• Absolutely, Steve. I was hesitant at how to frame this blogpost because I didn’t think that we probably disagreed about much at all in the way of substance and I didn’t want to create some artificial adversarial debate. I understand that you are talking about the utterly ridiculous approach our “profession” takes towards training new teachers and your blogpost is an admirable stance against the idiocy of “lesson plans” (thank the gods for inverted commas).

      Andrew’s point about the aims (or objectives???) of the lesson is magisterial! What can be expect of a language teacher that isn’t summed up in the procedure of presenting new language, supporting learners in their manipulation of it and observance of how well they can perform? But, and I will be blogging next about observations (again), is that what observations are about?

      Measurable practice is not about good practice – I agree. But good practice is a value judgement and in order to be objective, we need criteria to help us be able to identify it. This is not the same as measurement. I don’t need to measure students’ learning, but I do need to know it when I see it. As a manager, I expect teachers to be able to explain how they are teaching if they are going into a classroom without any planned activities whatsoever (not that I am sure that this ever happens). What are they teaching? Why are they teaching it? What are they going to do if they see that their teaching is not having the effect it should? To answer these questions, you need a planned strategy, I would argue. This strategy constitutes planning and I feel that it is a sine qua non for teaching. The expertise required to do this is why we pay teachers close to £30 per hour and not the minimum wage of £6.31.

      Comment by thesecretdos | 31 May 2013 | Reply

    • I certainly recognise this vicious circle, Andrew. Perhaps this is where the promises of technology can offer a way out of the paradigm. Slef-publishing has never been easier and surely it is just a matter of time before we see a raft of self-published textbooks that break out of the stultifying air of the publishing houses? Is there any reason why the students at the University of Westminster could not be required to buy a coursebook that was available from the Kindle store and which was far more focussed on the principles behind a lexical approach? Could this not then be made more generally available for people to buy?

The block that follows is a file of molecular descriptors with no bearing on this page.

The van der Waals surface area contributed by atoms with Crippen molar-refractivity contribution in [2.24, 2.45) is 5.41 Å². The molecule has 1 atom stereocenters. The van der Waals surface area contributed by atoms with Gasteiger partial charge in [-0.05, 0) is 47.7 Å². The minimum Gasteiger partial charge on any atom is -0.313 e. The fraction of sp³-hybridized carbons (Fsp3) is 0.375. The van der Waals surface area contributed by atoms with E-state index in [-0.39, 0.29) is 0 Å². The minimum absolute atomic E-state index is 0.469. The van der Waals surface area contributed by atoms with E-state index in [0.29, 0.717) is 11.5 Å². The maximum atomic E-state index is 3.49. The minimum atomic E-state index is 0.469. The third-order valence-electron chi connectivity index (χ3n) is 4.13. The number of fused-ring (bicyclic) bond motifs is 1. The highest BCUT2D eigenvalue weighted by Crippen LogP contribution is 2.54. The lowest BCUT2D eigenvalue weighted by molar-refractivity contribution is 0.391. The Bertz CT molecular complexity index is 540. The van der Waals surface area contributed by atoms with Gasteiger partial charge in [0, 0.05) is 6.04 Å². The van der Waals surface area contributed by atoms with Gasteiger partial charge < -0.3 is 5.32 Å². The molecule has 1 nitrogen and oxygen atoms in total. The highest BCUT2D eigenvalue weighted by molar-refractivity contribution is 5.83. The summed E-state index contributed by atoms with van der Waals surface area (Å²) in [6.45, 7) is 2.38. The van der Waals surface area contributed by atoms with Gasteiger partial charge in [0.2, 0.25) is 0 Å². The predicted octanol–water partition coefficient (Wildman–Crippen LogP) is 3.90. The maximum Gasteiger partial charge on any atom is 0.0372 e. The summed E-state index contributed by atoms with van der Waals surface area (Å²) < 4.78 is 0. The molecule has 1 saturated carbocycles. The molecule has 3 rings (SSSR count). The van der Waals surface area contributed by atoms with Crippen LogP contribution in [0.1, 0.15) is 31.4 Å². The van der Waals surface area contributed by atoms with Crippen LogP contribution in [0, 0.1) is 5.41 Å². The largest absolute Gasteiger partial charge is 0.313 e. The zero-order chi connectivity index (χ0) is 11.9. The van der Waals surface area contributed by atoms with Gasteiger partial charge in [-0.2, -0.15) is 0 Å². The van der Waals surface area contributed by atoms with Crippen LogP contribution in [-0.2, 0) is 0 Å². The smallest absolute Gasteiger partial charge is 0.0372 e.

It’s a small gesture that is unlikely to smash the hegemony of OUP and their ilk. But I am sure that, once Goliath had fallen, the Philistine metalsmiths were pretty damn quick in redesigning the armour of choice for all discerning warriors.

      Comment by thesecretdos | 04 Jun 2013 | Reply

  4. Steve asked. “…must planning/not planning BE dichotomous? Could there be something in between?” Yes, of course – and I had originally written ‘tension’ not ‘dichotomy’, and perhaps I should have left it that way. Teaching – effective teaching – must surely have both planned and unplanned elements. If you think of another (and I think analogous) continuum, from spontaneous conversation, at one end, to scripted dialogue (as in a play), at the other, there are all manner of points in between, including, say, an interview (questions prepared but answers unpredictable), a service encounter (script predictable, details not) and so on. Effective teaching is probably neither at the totally spontaneous nor the totally scripted ends, but vacillates somewhere in between. (I’m really just re-stating what van Lier said).

    Comment by Scott Thornbury | 01 Jun 2013 | Reply

    • Yes, I think we’re all just re-stating what van Lier said!

      Comment by stevebrown70 | 01 Jun 2013 | Reply

    • And, of course, it is quite feasible to plan for unplanned moments! Unplanned moments can also throw up texts for planned study at a later point in time. Dogme -in this view- is a wonderful generator of texts that can be taken away and mined for purposeful (planned) teaching at another moment. I think you make the same point is your writings when you refer to the need to capture the language produced. Perhaps my insight boils down to nothing more than “dogme doesn’t need to tick all the boxes in such a spontaneous manner as I once thought it did”! Unlikely to win me the Nobel prize – perhaps the igNobel?

      Comment by thesecretdos | 01 Jun 2013 | Reply

      • I think “planning for unplanned moments” is exactly what Maley and Underhill mean when they talk about “preparedness”.

        Comment by stevebrown70 | 04 Jun 2013